In honor of this Saturday’s anniversary of the repeal of Prohibition, we continue the discussion of the oldest bars in the Seattle area. This post again focuses on some of the lesser known historic bars of the area.
The Cabin – Est. 1933 – Shoreline
The Cabin is in a now suburban neighborhood where you’d never stumble upon it if you weren’t seeking it explicitly or lived next door. But it was a working port with a few summer homes when the structure was built in 1927, and when, in 1933 it received one of the first five or six post-prohibition liquor licenses in the state of Washington, and became what is now the oldest continually running business in Shoreline.
The Cabin has better than average tavern food, a good selection of beers and standard drinks, and a very nice patio area where you can see the sound. But what gives the place it’s essential character is the undulating floor and bar as the place has unevenly settled over the years after being moved on (and apparently left on) logs. The unique slant — which may make one feel wobbly even before your first drink — makes The Cabin well worth a drive to Richmond Beach.
The Cabin Tavern – 19322 Richmond Beach Dr NW., Shoreline, WA
The Caroline Tavern – Est. 1933 – Lake City
Lake City’s Caroline Tavern is another three-quarters-of-a-century-old bar that is virtually hiding in a suburban neighborhood (on 15th Ave NE across from the Jackson Park golf course). The Caroline not only feels like a home, it very much looks like an ordinary home from the outside. They also snagged one of the earliest liquor licenses after Prohibition and has been serving ever since. Among those served is said to be the great Will Rogers, in 1935.
The Caroline Tavern – 13702 15th Avenue Northeast, Seattle, WA
Old 5th Avenue Tavern – Est. 1933? – Maple Leaf
I could not find any real age information on the 5th Ave., but it is definitely one of Seattle’s oldest bars, and James, the bartender, was quite confident it dated back to very near the end of Prohibition. In any case, it’s worth a trip for the company and conversation, and for the trippy mural around the pool table in the back room.
The Old 5th Ave. Tavern – 8507 5th Avenue Northeast, Seattle, WA
The 18th Amendment has been repealed — go out and support these historic places. In Part 3 we’ll discuss the very oldest bars in Seattle. Cheers!
Conveniently landing on a Saturday this year, December 5th marks the highpoint of the holiday season — the 76th anniversary of the ratification of the 21st Amendment and the repeal of Prohibition. Why not mark the occasion at one or two of Seattle’s oldest bars — establishments that have been around since the end of prohibition and sometimes longer? The Seattle area has a number of bars dating back to 1933 or 1934 (and earlier), and not all of them are in Pioneer Square or the Pike Place Market areas, or particularly well known.
Let’s begin with some historical sites that even many long-time locals tend to miss.
The Double Header – 407 2nd Ave – Bar since 1934
Seattle now has the second largest LBGT community in the U.S., but relatively few people recognize that hidden behind an undistinguished dive exterior in Pioneer Square is a bar that once was the gay mecca of the west coast, and which has a solid claim to be the oldest continually running gay bar in the country. “Mecca” perhaps more aptly applied to the bar downstairs, the infamous “Casino” in the space currently occupied by Heavens nightclub, and the Double Header has not been dominated by gay patrons since gay culture shifted to Capitol Hill in the 70s. But it retains a mixed, if smaller, straighter, and more sedate crowd, and remains a silent testament to drag queens dancing on tables, the occasional fights between lesbians and visiting sailors, and celebrity visitors from Rudolph Nureyev to Johnny Ray to Margot Fonteyn to Tallulah Bankhead (who is said to have entered ringing a cowbell and shouting, “Avon calling all you beautiful mother ****ers!”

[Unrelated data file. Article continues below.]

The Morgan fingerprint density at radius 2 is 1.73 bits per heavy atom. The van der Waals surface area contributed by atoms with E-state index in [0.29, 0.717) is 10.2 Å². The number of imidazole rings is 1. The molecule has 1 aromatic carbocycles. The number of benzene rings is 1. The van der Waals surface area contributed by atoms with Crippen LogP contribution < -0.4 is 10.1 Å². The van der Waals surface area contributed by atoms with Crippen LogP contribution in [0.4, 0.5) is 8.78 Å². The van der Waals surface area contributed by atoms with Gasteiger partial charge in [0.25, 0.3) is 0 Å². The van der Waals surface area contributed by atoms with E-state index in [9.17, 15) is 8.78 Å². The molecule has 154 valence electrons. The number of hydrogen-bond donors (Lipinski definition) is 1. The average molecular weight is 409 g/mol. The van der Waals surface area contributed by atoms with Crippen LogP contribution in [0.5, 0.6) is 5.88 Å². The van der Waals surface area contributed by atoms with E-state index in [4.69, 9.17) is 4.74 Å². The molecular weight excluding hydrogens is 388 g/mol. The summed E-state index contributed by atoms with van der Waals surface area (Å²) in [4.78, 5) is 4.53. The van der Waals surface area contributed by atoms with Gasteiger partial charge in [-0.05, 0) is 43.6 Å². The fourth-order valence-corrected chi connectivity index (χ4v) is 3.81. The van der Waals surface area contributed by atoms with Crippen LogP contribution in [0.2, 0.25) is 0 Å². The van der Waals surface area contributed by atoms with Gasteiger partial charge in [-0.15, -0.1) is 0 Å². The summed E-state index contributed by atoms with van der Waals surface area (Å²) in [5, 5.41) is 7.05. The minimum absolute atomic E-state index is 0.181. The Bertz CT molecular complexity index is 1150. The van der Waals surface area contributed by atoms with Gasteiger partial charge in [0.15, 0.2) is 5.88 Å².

Here is a snippet from HistoryLink.org, which quotes from Paulson and Simpson’s “An evening at the Garden of Allah:”
- In most cities, men were not allowed to dance together. The Casino paid Seattle policemen “protection money” and there men danced happily with other men. Nicknamed “Madame Peabody’s Dancing Academy for Young Ladies,” the Casino was considered the most open place for gays on the West Coast. Shortly after the Casino opened, a new patron, Vilma (1912-1993) visited the Pool Room. “Vilma,” one of Seattle’s “best known gay men,” arrived in Seattle in 1930. He worked in the Double Header Tavern, a gay bar, on the weekends until the illness that led to his death in 1993. He was interviewed in the early 1990s. Following is a description of his first visit:
“Two friends of mine [had] visited Seattle and raved about it. That’s all I heard, Seattle, Seattle, Seattle and this fabulous place called the Casino and all the neat kids there…. The Casino was the only place on the West Coast that was so open and free for gay people. But John [Delevitti] paid off the police; he was good at working the payoff system.”
More on Seattle’s oldest bars over the next few days.
More information on the Double Header:
More photos from the Double Header
A list of Seattle’s oldest bars
A very informative book on the history of gay bars and culture in Seattle is An evening at the Garden of Allah: a gay cabaret in Seattle, by Don Paulson, Roger Simpson. Used copies are available on Amazon and a portion of the book is available online here Entertaining snippets of Double Header and Casino history, usually relying in large part of the Paulson’s work, can be found at SGN, historylink, historylink again and the Seattle PI.